INCIDENTALLY- My friend, Hydrosexual Stephen Davis, STILL down in Mexico, will not tell me where the hell he is. It’s not like I can just get down there, though, if I could, I would. AND, if he did tell me… hey, new rules; I couldn’t tell you. No, really. Please, stop asking. NOOO!

 

Yeah; new rules. BUT, the factor that evens

Cartoons, Coloring Book Drawings, Tattoos, Renderings…

…and kind of thinking if concentrating on doing surfing illustrations with using them in a coloring book has been helpful to my long term artistic goals. It has made me think of trying to show more with simpler lines, but… yeah, but, but I just always want to get better, closer to the feelings as well as the images.

"Water Seeks Its Own Level" I thought I'd post this before I go back and add more to it. I love simplicity; love wild, swooping lines; I just don't seem to stop soon enough often enough.

“Water Seeks Its Own Level” I thought I’d post this before I go back and add more to it. I love simplicity; love wild, swooping lines; I just don’t seem to stop soon enough often enough.

Image (152).jpg

This was the third attempt. Draw one; the expression on the surfer’s face is wrong, head’s too big. Use that to get to the second. Too messy, perhaps. This one… maybe the face is too cartoonish. AND, I know, got too carried away with the lines. Really, in most surfing images, photos or illustrations, especially if the surfer is wearing a wetsuit; it’s a lot of black. It is risky to try to show expressions; and (sorry for the self evaluation/critique), on drawings where the expression seemed right, the rest kind of followed.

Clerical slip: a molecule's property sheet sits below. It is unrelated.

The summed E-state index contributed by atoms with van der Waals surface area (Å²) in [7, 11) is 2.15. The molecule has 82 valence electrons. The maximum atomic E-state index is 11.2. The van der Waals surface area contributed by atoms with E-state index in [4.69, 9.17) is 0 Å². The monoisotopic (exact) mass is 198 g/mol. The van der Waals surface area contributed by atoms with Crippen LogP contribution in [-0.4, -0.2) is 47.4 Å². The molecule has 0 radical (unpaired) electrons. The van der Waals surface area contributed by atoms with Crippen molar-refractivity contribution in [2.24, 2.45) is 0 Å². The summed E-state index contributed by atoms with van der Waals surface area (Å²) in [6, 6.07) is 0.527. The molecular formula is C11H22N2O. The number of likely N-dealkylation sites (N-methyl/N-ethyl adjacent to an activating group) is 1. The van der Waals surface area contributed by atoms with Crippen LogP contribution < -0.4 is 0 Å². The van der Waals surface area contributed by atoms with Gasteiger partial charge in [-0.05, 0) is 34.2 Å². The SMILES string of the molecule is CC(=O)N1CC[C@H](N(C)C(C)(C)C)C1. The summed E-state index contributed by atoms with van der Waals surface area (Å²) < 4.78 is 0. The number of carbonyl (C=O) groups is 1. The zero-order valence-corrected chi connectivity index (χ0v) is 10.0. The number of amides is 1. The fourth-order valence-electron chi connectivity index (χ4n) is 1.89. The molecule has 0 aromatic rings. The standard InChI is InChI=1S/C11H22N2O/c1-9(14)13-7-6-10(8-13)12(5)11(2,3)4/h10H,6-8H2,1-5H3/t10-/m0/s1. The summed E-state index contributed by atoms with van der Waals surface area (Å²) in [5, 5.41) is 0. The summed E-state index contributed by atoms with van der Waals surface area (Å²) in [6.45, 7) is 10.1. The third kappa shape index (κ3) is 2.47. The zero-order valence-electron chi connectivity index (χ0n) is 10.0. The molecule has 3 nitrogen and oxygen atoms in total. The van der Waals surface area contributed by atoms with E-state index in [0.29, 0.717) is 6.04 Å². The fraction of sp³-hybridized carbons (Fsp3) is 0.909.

Here are a couple of other recent, non-surf-centric illustrations:

image-151image-153

I’m not sure why the second one seems off-kilter. I’m blaming the scanner. Again, it’s the expression first, rendering second.

MEANWHILE: Trying to keep from naming surf spots; but reaffirming that there is never any surf on the Strait of Juan de Fuca; I did go surfing quite recently with Adam Wipeout, Cameron, Adam’s dog, Victor, somewhere on the wild Pacific Ocean coastline in Washington, just ahead of more incoming snow.

BECAUSE Camo is six feet four with long legs, he got to ride shotgun in the ‘should be stealthy, but with four boards (two for Adam, just in case) on top, non-descript Toyota’ while I, with short legs but a quite long torso, got to ride in the back with the over-active dog. Now, part of Adam’s deal with his wife, Andrea, is that, evidently, if he gets to go surfing on a Sunday, he either takes their two overactive boys, Emmett and Boomer, or the aforementioned dog. AND Victor seemed to resent both me, taking up less than half of the available space, and the paddle that split the space. AND it’s a long haul there and back; speed reduced by the off-and-on icy, and almost all winding roads.